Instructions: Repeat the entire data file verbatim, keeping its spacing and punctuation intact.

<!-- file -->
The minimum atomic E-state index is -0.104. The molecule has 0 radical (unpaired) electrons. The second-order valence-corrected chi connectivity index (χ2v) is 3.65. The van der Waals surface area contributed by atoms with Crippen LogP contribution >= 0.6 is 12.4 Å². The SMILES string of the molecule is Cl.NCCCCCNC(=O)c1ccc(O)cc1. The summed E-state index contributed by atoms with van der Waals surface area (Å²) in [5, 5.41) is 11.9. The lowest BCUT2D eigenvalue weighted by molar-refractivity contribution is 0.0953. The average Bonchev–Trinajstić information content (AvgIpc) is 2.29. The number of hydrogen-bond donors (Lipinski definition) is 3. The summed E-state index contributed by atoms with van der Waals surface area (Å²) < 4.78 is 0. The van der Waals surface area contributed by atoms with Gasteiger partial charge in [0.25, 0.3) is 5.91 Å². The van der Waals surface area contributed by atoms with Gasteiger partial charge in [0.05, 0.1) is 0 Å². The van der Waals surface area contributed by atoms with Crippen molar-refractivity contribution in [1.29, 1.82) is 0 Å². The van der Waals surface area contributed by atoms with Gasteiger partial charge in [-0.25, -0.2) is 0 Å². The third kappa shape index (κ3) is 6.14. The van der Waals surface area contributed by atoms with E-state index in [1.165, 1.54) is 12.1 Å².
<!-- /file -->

The minimum atomic E-state index is -0.104. The molecule has 0 radical (unpaired) electrons. The second-order valence-corrected chi connectivity index (χ2v) is 3.65. The van der Waals surface area contributed by atoms with Crippen LogP contribution >= 0.6 is 12.4 Å². The SMILES string of the molecule is Cl.NCCCCCNC(=O)c1ccc(O)cc1. The summed E-state index contributed by atoms with van der Waals surface area (Å²) in [5, 5.41) is 11.9. The lowest BCUT2D eigenvalue weighted by molar-refractivity contribution is 0.0953. The average Bonchev–Trinajstić information content (AvgIpc) is 2.29. The number of hydrogen-bond donors (Lipinski definition) is 3. The summed E-state index contributed by atoms with van der Waals surface area (Å²) < 4.78 is 0. The van der Waals surface area contributed by atoms with Gasteiger partial charge in [0.25, 0.3) is 5.91 Å². The van der Waals surface area contributed by atoms with Gasteiger partial charge in [0.05, 0.1) is 0 Å². The van der Waals surface area contributed by atoms with Crippen molar-refractivity contribution in [1.29, 1.82) is 0 Å². The van der Waals surface area contributed by atoms with Gasteiger partial charge in [-0.25, -0.2) is 0 Å². The third kappa shape index (κ3) is 6.14. The van der Waals surface area contributed by atoms with E-state index in [1.165, 1.54) is 12.1 Å².